About Naoyuki YoshinoNaoyuki Yoshino is Dean of the Asian Development Bank Institute.
Africa and Asia are latecomers to urbanization. In these two continents, less than half live in urban centers, while elsewhere, more than 70% of people do. But Africa and Asia are now rapidly urbanizing, with Asian cities growing at an average of 1.5% per year and Africa’s at 1.1% per year. Read more.
Everybody from President Trump to the Global Infrastructure Forum is trying to think of innovative ways to attract long-term private and institutional investors to pay for the huge and largely unmet demand for new highways, railways, and dams. Promising ideas, including guarantees or gap funding, the concessional blending of finance, and bankability enhancements, have been tried but are not enough to convince overseas pension schemes or high net worth individuals to invest their idling funds in worthwhile projects, especially in emerging economies with untried issuers (Regan, 2017). Read more.
The Fukushima Daiichi nuclear disaster was an energy accident at the Fukushima No. 1 Nuclear Power Plant in Fukushima, Japan, initiated primarily by the tsunami that followed the Tohoku earthquake on 11 March 2011 and led to a nuclear shutdown in the country. Japan substituted the loss of nuclear power with fossil fuels, such as oil, gas, and coal, and became more dependent on their imports and consumption. Read more.
Asia is urbanizing rapidly. Currently, about half of all of its residents live in urban areas, and the number of urban residents in Asia is expected to reach 3.3 billion by 2050. The Asian Development Bank Institute (ADBI) estimated that at the current urbanization rate, 127,000 people are added to urban centers every day in Asia. Read more.
Financial inclusion has been receiving increasing attention for its potential to contribute to economic and financial development while fostering more inclusive growth and greater income equality. There are numerous arguments in favor of increasing financial inclusion, and a large body of evidence shows that increased financial inclusion can significantly reduce poverty and boost shared prosperity. Greater access to financial services by households can help smooth consumption, ease cash shortages, and increase savings for retirement and other needs, although the evidence on microfinance is less positive. Read more.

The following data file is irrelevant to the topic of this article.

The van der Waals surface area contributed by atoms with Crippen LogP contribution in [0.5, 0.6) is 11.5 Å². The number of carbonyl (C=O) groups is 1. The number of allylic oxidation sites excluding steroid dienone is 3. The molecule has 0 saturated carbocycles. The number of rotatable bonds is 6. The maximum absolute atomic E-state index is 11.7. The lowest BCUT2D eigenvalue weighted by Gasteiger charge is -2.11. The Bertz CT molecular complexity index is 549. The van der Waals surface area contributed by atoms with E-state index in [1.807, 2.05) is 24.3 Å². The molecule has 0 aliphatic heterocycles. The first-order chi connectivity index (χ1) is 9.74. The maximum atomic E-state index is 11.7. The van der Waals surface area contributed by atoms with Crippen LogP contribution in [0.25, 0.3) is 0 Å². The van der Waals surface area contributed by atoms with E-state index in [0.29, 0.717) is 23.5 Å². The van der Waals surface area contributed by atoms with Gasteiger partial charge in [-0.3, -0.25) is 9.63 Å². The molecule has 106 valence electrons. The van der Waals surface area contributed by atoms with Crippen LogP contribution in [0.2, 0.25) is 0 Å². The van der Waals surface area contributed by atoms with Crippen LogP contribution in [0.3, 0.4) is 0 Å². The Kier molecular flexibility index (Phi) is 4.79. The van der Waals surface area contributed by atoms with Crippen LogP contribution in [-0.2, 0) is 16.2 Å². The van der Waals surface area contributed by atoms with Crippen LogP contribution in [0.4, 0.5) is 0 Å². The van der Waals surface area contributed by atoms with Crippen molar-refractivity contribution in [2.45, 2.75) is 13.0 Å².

In February 2016, the Bank of Japan (BOJ), in order to reach a 2% inflation target, initiated a negative interest rate policy by increasing massive money supply through the purchase of long-term Japanese government bonds (JGBs). This policy flattened the yield curve of JGBs. Banks started to purchase government bonds less frequently, because of the negative yield for both short-term government bonds and even for long-term government bonds up to 15 years. On the other hand, a vertical investment–savings curve in the Japanese economy prevented the growth of corporate bank loans. Except for a few periods, the 2% inflation target could not be achieved. This paper examines this phenomenon, presents the reasons behind it, and offers solutions. Read more.
Universal health coverage (UHC) has become a key agenda of policy makers in many countries. According to the definition of the World Health Organization (2010), UHC is the goal that “all people have access to health services and do not suffer financial hardship in paying for them.” In most developing countries, the goal of UHC is not easy to reach due to the fact that large, resource-poor populations have limited access to health services. Given that resource-poor people cannot afford out-of-pocket health expenditures, or can only afford them by sacrificing other priorities, a health financing system where people are required to pay for use directly is one of the major barriers to reaching UHC. Although cost sharing is necessary to prevent the overutilization of health services arising from the potential problem of moral hazard, universal coverage is more likely to be reached when the out-of-pocket ratio for direct payment is sufficiently low. Read more.
By Naoyuki Yoshino, Farhad Taghizadeh-Hesary, Phadet Charoensivakorn and Baburam Niraula. Posted July 31, 2015
Small and medium-sized enterprises (SMEs) play a significant role in the Thai economy. In 2012 there were 2.7 million SMEs in Thailand (see Figure 1) comprising 98.5% of total enterprises. In the same year, SMEs accounted for 37.0% of gross domestic product (GDP) and 80.4% of the workforce. Thai SMEs also contributed to 28.8% of total exports and 31.9% of total imports by value in 2012. Read more.
By Farhad Taghizadeh-Hesary, Naoyuki Yoshino, Majid Mohammadi Hossein Abadi and Rosa Farboudmanesh. Posted June 26, 2015
In recent years, the sharp increase in oil prices that began in 2001 and the two sharp declines that followed in 2008, due to the subprime mortgage crisis, and at the end of 2014–early 2015 have renewed interest in the effects of oil prices on the macro economy. Most recently, the price of oil has more than halved in a period of less than 5 months since September 2014. After nearly 5 years of stability, the price of a barrel of Brent crude oil in Europe fell from over $100 per barrel in September 2014, to below $46 per barrel in January 2015. Read more.
The Pacific developing member countries (DMCs) of the Asian Development Bank are a heterogeneous group of economies with different levels of economic development and economic size. However, when it comes to choosing an optimal exchange rate, the Pacific DMCs face similar challenges. All of the Pacific economies are relatively small and have underdeveloped financial and exchange rate markets. Read more.
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